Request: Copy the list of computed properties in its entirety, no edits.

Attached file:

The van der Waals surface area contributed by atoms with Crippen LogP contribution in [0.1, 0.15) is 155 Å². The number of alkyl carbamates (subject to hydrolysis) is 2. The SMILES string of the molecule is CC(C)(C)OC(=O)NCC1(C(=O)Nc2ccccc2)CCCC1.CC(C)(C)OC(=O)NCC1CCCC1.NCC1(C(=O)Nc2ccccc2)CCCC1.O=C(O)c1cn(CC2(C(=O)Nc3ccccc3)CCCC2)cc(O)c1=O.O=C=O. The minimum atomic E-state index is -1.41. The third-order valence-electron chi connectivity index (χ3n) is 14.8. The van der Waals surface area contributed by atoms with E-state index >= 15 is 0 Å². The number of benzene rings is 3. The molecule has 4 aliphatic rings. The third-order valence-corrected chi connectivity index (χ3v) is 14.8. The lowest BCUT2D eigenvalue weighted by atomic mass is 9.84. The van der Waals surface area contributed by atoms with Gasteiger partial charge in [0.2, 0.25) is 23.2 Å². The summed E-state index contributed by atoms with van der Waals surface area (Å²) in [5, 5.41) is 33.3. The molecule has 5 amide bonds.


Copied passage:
The van der Waals surface area contributed by atoms with Crippen LogP contribution in [0.1, 0.15) is 155 Å². The number of alkyl carbamates (subject to hydrolysis) is 2. The SMILES string of the molecule is CC(C)(C)OC(=O)NCC1(C(=O)Nc2ccccc2)CCCC1.CC(C)(C)OC(=O)NCC1CCCC1.NCC1(C(=O)Nc2ccccc2)CCCC1.O=C(O)c1cn(CC2(C(=O)Nc3ccccc3)CCCC2)cc(O)c1=O.O=C=O. The minimum atomic E-state index is -1.41. The third-order valence-electron chi connectivity index (χ3n) is 14.8. The van der Waals surface area contributed by atoms with E-state index >= 15 is 0 Å². The number of benzene rings is 3. The molecule has 4 aliphatic rings. The third-order valence-corrected chi connectivity index (χ3v) is 14.8. The lowest BCUT2D eigenvalue weighted by atomic mass is 9.84. The van der Waals surface area contributed by atoms with Gasteiger partial charge in [0.2, 0.25) is 23.2 Å². The summed E-state index contributed by atoms with van der Waals surface area (Å²) in [5, 5.41) is 33.3. The molecule has 5 amide bonds.